Marty Drake and Leyla Wagner went to England last year to hear about the mission of this thing called Messy Church straight from the founder’s mouth.
They had no idea the founder would pull them aside and ask them to take the movement back to America with the daunting task of building Messy Church USA.
Eyes popping, the two Huntington Beach women nodded their heads yes, sure, of course, yikes.
One year later, they are about to host the first Messy Church USA Conference. It’s set for Oct. 20 and 21 at the Community United Methodist Church in Huntington Beach.
“It’s kind of a white knuckle, grab-your-socks-Gertrude-we’re-going-for-a-ride,” kind of adventure, Bill Fugard said.
Two dozen churches from England, Scotland, Oregon, Washington, New Mexico, Arizona, Indiana, Nevada and Illinois are signed up to attend. They represent a variety of denominations: Lutheran, United Church of Christ, Episcopalian and Methodist.
The 3,786 registered Messy Churches around the world are rooted in the Christian faith. “Values are about being Christ-centered,” the UK website states.
How to describe the Messy Church?
It is a ministry for families. But it’s also a ministry for people who don’t like getting up early on Sunday mornings, or don’t like sitting still in pews for an hour or had a bad childhood church experience.
“It’s for people who the traditional Sunday church doesn’t work for them. There are lots of people out there who don’t like the institution of church and they’re miffed by it,” Drake said. “Lots of people have just moved away from church in general. Yet they have this desire to have some kind of spiritual connection. This is a way to do it in a nonthreatening and nonintimidating way. It’s church in a different way; it’s not ritualistic.”
Messy Church is held 5 to 7 p.m. the second Saturday of every month. Members gather on the campus of whatever church is hosting it. (Although once the Huntington Beach Messy Church met at the Shipley Nature Center for garden yoga, composting and clay art.)
It always begins with a meet and greet. Then it moves on to family creative activities based around a story from the Bible, such as the good Samaritan, “about when God calls us to take care of others, even those not like you.” Sometimes activities are centered around a theme, such as “love your neighbor” and “love your world.”
Toward the end of the evening there is about 15 minutes of “celebration,” or worship.
“It’s short, to the point and interactive,” Drake said.
They might pin up a map of the world so people can focus on where they want to send their prayers. Or create a station where members can light candles for friends and family who need prayers.
Always there is a service element to the evening. Recently the Huntington church made dog chew toys for a local animal shelter and blessing bags to hand out to homeless people.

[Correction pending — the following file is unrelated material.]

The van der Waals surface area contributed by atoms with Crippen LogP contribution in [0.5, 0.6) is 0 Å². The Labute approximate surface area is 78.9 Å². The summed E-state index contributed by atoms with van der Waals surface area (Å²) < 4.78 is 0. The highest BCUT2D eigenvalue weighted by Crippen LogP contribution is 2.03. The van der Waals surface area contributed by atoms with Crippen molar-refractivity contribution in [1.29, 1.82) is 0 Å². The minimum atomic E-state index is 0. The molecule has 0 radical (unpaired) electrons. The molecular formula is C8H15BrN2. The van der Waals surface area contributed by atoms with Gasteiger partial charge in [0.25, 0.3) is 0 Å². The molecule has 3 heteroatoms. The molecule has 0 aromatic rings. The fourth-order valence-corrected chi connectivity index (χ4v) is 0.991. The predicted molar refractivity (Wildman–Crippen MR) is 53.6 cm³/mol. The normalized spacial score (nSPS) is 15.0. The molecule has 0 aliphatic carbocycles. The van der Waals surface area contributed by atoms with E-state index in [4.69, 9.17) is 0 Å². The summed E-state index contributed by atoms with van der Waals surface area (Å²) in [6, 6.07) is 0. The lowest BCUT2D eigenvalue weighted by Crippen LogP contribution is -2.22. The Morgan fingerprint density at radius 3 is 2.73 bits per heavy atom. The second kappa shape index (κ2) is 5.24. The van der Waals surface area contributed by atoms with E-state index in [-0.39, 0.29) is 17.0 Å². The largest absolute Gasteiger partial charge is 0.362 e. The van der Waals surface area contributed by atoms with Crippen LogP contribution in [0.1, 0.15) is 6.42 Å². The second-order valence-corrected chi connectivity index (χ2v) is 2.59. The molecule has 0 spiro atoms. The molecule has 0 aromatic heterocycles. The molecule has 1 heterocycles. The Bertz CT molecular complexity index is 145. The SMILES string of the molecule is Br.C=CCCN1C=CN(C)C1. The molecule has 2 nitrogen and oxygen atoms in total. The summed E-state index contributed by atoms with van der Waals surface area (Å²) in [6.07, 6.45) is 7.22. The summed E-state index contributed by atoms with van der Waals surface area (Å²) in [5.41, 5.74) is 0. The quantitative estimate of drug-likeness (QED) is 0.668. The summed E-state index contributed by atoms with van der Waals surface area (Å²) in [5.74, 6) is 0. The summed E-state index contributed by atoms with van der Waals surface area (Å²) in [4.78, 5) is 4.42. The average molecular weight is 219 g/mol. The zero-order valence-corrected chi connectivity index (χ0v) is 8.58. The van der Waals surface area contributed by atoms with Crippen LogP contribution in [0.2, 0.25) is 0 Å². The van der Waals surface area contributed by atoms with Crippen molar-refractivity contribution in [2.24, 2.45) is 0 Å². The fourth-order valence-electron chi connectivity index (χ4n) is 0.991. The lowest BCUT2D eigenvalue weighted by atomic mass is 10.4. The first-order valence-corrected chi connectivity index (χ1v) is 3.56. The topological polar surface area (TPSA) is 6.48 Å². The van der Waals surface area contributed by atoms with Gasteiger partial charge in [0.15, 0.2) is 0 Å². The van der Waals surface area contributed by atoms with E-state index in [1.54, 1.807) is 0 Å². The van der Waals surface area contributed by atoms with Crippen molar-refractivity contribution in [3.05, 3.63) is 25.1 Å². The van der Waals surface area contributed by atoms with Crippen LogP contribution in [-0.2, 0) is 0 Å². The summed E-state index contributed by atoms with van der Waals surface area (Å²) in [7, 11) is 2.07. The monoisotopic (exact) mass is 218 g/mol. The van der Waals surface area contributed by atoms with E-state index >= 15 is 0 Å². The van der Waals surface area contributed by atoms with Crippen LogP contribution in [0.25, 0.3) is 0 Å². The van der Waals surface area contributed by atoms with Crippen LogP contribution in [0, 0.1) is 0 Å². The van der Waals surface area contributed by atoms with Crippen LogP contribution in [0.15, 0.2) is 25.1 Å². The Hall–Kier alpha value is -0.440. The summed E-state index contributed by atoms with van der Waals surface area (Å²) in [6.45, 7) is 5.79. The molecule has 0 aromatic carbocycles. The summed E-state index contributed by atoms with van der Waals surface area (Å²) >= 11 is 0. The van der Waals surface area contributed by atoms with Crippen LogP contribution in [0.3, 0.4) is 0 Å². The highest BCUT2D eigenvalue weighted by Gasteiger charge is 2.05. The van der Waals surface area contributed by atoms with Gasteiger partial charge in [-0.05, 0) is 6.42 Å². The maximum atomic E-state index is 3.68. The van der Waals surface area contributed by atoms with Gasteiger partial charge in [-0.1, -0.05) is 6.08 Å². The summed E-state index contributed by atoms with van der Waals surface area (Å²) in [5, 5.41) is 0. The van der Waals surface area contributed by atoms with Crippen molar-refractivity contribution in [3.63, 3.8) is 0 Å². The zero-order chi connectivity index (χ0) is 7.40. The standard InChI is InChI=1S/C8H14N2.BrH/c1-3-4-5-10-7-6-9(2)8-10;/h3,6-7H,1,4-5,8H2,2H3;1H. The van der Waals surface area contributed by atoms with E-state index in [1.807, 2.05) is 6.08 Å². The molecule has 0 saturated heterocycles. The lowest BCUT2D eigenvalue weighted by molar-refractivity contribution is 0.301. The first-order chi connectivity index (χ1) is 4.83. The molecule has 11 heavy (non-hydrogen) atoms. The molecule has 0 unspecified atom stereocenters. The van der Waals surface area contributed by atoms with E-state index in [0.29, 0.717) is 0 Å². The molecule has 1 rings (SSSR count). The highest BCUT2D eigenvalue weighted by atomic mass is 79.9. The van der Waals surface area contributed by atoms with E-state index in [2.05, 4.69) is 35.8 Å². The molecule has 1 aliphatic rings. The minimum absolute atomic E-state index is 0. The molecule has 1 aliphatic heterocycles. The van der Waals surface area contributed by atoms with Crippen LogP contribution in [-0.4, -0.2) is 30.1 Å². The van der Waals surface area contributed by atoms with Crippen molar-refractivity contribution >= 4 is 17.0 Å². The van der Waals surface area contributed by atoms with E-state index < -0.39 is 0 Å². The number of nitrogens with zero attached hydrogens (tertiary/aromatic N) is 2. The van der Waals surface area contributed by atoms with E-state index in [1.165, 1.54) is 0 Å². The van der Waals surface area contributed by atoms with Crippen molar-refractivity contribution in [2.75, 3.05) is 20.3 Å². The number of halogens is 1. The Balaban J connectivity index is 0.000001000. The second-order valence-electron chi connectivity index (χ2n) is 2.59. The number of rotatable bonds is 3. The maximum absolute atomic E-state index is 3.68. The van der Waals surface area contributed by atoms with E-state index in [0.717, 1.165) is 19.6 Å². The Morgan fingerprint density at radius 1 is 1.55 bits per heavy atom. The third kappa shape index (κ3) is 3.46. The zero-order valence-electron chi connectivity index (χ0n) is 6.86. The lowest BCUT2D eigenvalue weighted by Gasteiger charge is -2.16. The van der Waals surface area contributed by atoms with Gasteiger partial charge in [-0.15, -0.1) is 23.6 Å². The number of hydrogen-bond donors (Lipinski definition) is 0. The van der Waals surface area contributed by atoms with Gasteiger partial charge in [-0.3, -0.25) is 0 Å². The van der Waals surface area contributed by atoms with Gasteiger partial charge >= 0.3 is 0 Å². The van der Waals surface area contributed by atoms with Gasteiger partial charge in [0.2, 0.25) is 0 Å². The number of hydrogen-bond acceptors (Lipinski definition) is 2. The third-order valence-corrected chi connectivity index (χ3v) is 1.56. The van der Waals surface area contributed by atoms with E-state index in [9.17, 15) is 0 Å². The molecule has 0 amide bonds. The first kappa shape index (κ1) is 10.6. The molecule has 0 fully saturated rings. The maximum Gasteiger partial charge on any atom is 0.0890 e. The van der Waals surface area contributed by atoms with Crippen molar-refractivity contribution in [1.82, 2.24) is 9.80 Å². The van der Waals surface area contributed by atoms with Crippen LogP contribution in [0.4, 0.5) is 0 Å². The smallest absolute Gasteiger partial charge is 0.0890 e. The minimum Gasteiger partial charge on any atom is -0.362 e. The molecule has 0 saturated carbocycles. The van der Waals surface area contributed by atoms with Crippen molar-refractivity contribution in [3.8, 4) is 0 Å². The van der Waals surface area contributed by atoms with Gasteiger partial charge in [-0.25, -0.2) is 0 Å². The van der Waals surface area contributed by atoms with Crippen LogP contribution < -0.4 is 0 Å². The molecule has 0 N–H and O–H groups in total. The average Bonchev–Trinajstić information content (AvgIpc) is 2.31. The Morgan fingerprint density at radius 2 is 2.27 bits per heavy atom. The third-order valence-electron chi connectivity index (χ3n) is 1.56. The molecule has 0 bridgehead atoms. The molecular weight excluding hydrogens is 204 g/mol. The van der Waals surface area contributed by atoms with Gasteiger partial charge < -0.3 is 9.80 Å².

There’s typically music. Not praise music or hymns, but songs of peace and God. The night ends with a family-style meal cooked by volunteers.
“The meal is where a lot of faith is shared,” Drake said. “You sit down and discuss life.”
Last month Drake and Wagner planned for 80 — and 120 showed up.
“These young families, they’re inviting their friends,” Wagner said.
Volunteers had to run to the store to buy more spaghetti so there would be enough for everyone to eat.
One big difference about the Messy Church is that it is led by lay people.
“We aren’t the experts,” Wagner said. “We’re kind of learning it all together. We’re on this journey together.”
While Messy Church is typically hosted at a church, there is typically no crossover.
“It’s kind of a gateway, but we don’t have an expectation that they will become members at our church,” Fugard said. “They may go off and become Baptists.”
Or nothing at all.
“It’s not a goal to have people graduate into real church,” Wagner said. “Messy Church is church.”
It was founded 14 years ago at a small church in England by Lucy Moore.
“In England, everybody has a Messy Church,” Wagner said. “They’re big.”
It’s called Messy Church, because “life is messy,” Wagner said. “You don’t have to wait until you have all your ducks in a row; God meets you wherever you are in the chaos.”
Drake heard about the movement four years ago while working at the Community United Methodist Church, leading the family and youth ministry.
“It’s different than anything we’ve ever done in terms of ministry,” Drake said.
When she and Wagner flew to the conference in England last year, they found only one other American in attendance: Roberta Egli. Egli, who lives in Oregon, is now president of the MCUSA Board. She will fly in for the conference. So will Moore.
There is still time to sign up. Anyone interested can call Drake at (714) 842-4461 or go to the Huntington Beach Messy Church Facebook page.
“We’re all messy,” Drake said. “So you’re all welcome.”
LORI BASHEDA is a contributor to Times Community News.